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Working Paper

IDS Working Paper 555

Demanding Power: Do Protests Empower Citizens to Hold Governments Accountable over Energy?

Published on 1 September 2021

Energy protests are becoming increasingly common and significant around the world. While in the global North concerns tend to centre around climate issues, in the global South the concerns are more often with affordable energy. Both types of protests, however, have one issue in common: the undemocratic nature of energy policymaking.

This paper draws together findings from research conducted in three countries, Mozambique, Nigeria, and Pakistan to ask how and under which conditions do struggles over energy access in fragile and conflict affected settings empower the powerless to hold public authorities to account? In exploring this theme, the study examines what factors support protests developing into significant episodes of contention within fragile settings, and whether these energy struggles promote citizen empowerment and institutional accountability.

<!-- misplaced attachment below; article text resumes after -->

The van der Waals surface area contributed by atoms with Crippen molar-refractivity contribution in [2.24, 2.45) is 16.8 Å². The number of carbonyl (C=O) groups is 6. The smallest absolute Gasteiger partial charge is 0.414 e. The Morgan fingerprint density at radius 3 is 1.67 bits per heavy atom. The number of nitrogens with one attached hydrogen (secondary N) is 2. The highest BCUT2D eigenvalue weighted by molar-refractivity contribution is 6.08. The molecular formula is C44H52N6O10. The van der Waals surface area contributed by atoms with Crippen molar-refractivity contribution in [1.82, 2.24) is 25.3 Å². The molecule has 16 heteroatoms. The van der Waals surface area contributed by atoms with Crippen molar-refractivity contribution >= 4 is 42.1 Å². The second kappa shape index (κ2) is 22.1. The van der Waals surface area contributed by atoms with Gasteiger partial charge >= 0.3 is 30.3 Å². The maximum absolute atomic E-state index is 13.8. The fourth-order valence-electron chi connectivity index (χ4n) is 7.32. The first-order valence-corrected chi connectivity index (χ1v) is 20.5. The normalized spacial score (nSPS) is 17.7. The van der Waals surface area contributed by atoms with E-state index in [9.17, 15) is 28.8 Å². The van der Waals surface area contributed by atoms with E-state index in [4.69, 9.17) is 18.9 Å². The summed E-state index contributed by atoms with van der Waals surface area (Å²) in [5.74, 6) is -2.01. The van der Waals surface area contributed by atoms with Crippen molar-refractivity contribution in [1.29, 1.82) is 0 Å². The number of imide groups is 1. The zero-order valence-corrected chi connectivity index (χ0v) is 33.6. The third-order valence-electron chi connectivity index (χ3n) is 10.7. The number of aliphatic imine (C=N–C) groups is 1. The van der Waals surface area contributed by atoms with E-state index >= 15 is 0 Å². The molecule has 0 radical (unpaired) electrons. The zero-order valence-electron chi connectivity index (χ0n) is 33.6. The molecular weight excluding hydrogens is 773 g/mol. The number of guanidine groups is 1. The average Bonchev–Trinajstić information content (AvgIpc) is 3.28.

Cite this publication

Hossain, N. et al. (2021) Demanding Power: Do Protests Empower Citizens to Hold Governments Accountable over Energy?, IDS Working Paper 555, Brighton: Institute of Development Studies, DOI: 10.19088/IDS.2021.056

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Authors

Image of Naomi Hossain
Naomi Hossain

American University

Image of John Gaventa
John Gaventa

Research Fellow and Director, Action for Empowerment and Accountability (A4EA) programme

Image of Neil McCulloch
Neil McCulloch

Honorary Associate

Image of Marjoke Oosterom
Marjoke Oosterom

Research Fellow

Image of Alex Shankland
Alex Shankland

Research Fellow

Publication details

published by
Institute of Development Studies
doi
10.19088/IDS.2021.056
isbn
978-1-78118-851-4
issn
2040-0209
language
English

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